2 ways of tracking cross-domain iFrames | Articles

If you ended-up reading this article, you probably know what an iFrame is and the struggle it can bring when it comes to tracking. If it’s your case, then you can jump to the concrete material of this article and the first alternative.

For the others, here is a definition of an iFrame (source: https://techterms.com): “An iframe (short for inline frame) is an HTML element that allows an external webpage to be embedded in an HTML document. Unlike traditional frames, which were used to create the structure of a webpage, iframes can be inserted anywhere within a webpage layout.” In a nutshell, an iframe is a page within a page.

Why would you need to insert a page within a page? you might ask. Well, first, you should not. IFrames are horrible to track and will probably affect your data quality before you know it.

Why do we still encounter iFrames if they are so vicious and awful to track? Economies of scale or easiness will probably be the two main reasons for iFrames survival. To give you a concrete example, a typical iFrame can be a form. If a development agency built a form for a website and needs the exact same for another one, they will probably insert the original form in an iFrame to be fast and just adapt the layout to the parent frame (main website).

In this article, I will provide you with what I believe are two effective ways to track iFrames after hours of struggle trying to track them the best way possible. Hopefully I can spare you the hassle and make your life easier.

1. iFrame decorator

The first option for tracking iFrames comes from Google Tag Manager guru, Simo Ahava, who shares the same opinion as I do on iFrames.

In his solution, Simo uses a customTask that leverages a setInterval() and decorates the iFrame whenever he finds one. Using a custom script, every x seconds (you can choose the interval yourself), the TMS on the parent frame will look for iFrames in the page that matches the CSS selector you mentioned in the script. When he finds it, he will decorate the iFrame path with the cross-domain linker parameter. This means that the URL of the iFrame will have the _ga= cross-domain linker parameter, which will be used by the cross-domain tag on the parent frame with the allowLinker set to true.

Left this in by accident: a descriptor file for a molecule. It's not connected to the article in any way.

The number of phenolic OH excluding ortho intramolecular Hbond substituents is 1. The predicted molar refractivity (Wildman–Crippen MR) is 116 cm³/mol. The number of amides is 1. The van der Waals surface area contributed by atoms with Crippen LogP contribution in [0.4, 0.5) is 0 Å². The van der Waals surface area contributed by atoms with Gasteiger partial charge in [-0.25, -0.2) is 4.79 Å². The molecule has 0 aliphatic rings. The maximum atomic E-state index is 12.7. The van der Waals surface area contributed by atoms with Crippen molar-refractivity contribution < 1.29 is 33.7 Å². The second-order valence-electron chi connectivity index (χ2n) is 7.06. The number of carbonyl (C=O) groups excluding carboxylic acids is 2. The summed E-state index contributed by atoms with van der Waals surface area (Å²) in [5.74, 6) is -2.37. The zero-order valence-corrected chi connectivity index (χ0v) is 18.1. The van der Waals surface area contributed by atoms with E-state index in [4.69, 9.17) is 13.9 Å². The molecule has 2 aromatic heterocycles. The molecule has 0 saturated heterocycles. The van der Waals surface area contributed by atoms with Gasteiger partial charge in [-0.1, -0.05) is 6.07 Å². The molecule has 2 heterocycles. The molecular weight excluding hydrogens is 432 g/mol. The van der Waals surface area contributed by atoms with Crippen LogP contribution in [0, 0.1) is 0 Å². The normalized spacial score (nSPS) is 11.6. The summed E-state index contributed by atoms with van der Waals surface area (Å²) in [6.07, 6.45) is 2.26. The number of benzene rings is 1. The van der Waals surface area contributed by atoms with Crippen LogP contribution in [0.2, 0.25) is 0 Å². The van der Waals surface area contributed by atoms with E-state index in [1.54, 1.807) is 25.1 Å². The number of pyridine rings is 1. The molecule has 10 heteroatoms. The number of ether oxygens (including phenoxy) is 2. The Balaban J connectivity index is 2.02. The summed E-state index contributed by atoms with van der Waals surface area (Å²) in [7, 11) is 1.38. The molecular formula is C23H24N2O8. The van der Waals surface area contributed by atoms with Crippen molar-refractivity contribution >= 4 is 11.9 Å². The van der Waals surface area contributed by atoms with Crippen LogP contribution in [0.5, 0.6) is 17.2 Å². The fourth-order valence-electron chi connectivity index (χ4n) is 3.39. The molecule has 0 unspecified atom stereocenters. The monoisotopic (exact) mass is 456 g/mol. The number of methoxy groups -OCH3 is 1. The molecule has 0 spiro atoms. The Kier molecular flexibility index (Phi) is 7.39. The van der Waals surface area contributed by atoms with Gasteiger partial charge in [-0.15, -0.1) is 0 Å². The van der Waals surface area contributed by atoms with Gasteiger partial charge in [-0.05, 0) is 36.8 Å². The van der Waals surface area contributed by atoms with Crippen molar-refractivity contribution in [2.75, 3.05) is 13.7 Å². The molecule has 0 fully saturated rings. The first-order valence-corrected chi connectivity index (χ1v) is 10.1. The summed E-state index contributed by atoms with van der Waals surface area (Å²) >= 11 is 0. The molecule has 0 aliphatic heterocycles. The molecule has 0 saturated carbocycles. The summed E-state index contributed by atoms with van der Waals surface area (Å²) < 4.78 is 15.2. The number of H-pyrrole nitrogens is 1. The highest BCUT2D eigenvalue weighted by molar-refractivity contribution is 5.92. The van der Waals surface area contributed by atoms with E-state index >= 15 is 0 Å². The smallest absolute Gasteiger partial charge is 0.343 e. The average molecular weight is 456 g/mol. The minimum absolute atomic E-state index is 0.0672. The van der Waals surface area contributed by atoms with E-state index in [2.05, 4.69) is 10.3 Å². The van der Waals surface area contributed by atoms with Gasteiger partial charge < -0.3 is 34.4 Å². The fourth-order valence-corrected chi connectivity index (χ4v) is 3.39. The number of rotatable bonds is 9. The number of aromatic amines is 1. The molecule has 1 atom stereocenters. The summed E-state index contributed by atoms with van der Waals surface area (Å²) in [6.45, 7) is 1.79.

If everything was not clear, this visual representation should help you:

2 ways of tracking iFrames 1


The full script can be found in Simo’s article.

2. postMessage using dataLayer.Push

In this second alternative, we use a more radical approach than the first one. Indeed, where we had a Tag Management System on both the parent frame and the iFrame in the first example, here we will send every hit to Analytics from the parent frame, even the interactions that are coming from the iFrame.

To do so, we will use a Javascript function called postMessage. This function is composed of a message and a targetOrigin. Concretely, we will send a message from the iFrame that will be read by the parent frame. We will thus send our tracking information to the parent frame and push it to the dataLayer. In order for the parent to be able to read the message sent from the iFrame, we will need to install a listener on our parent frame.

Here is a visual representation of the solution:

2 ways of tracking iFrames 2


In terms of data quality and robustness, the second option is probably the best one, but it will require some additional efforts from your development team/agency.

Remember that iFrames should be avoided whenever you can, but if you need to deal with one, hopefully those two proposed solutions can help you manage it without losing too much hair in the process.

publication author Grégoire le Hardy
Grégoire le Hardy

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